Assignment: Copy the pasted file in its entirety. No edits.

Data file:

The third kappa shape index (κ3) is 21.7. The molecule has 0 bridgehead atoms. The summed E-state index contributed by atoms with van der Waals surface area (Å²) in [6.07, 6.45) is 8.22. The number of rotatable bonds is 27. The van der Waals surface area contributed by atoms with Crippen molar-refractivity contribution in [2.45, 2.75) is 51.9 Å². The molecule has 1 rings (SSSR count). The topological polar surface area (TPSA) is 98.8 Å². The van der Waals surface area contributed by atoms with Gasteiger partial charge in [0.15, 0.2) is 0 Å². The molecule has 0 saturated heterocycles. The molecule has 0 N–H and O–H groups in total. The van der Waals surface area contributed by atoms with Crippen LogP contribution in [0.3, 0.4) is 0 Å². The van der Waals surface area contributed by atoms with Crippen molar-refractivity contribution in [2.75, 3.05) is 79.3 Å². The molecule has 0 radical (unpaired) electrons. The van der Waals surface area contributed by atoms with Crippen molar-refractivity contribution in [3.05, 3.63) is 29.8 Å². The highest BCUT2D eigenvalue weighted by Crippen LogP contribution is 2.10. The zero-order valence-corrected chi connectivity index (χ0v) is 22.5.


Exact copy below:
The third kappa shape index (κ3) is 21.7. The molecule has 0 bridgehead atoms. The summed E-state index contributed by atoms with van der Waals surface area (Å²) in [6.07, 6.45) is 8.22. The number of rotatable bonds is 27. The van der Waals surface area contributed by atoms with Crippen molar-refractivity contribution in [2.45, 2.75) is 51.9 Å². The molecule has 1 rings (SSSR count). The topological polar surface area (TPSA) is 98.8 Å². The van der Waals surface area contributed by atoms with Gasteiger partial charge in [0.15, 0.2) is 0 Å². The molecule has 0 saturated heterocycles. The molecule has 0 N–H and O–H groups in total. The van der Waals surface area contributed by atoms with Crippen LogP contribution in [0.3, 0.4) is 0 Å². The van der Waals surface area contributed by atoms with Crippen molar-refractivity contribution in [2.75, 3.05) is 79.3 Å². The molecule has 0 radical (unpaired) electrons. The van der Waals surface area contributed by atoms with Crippen molar-refractivity contribution in [3.05, 3.63) is 29.8 Å². The highest BCUT2D eigenvalue weighted by Crippen LogP contribution is 2.10. The zero-order valence-corrected chi connectivity index (χ0v) is 22.5.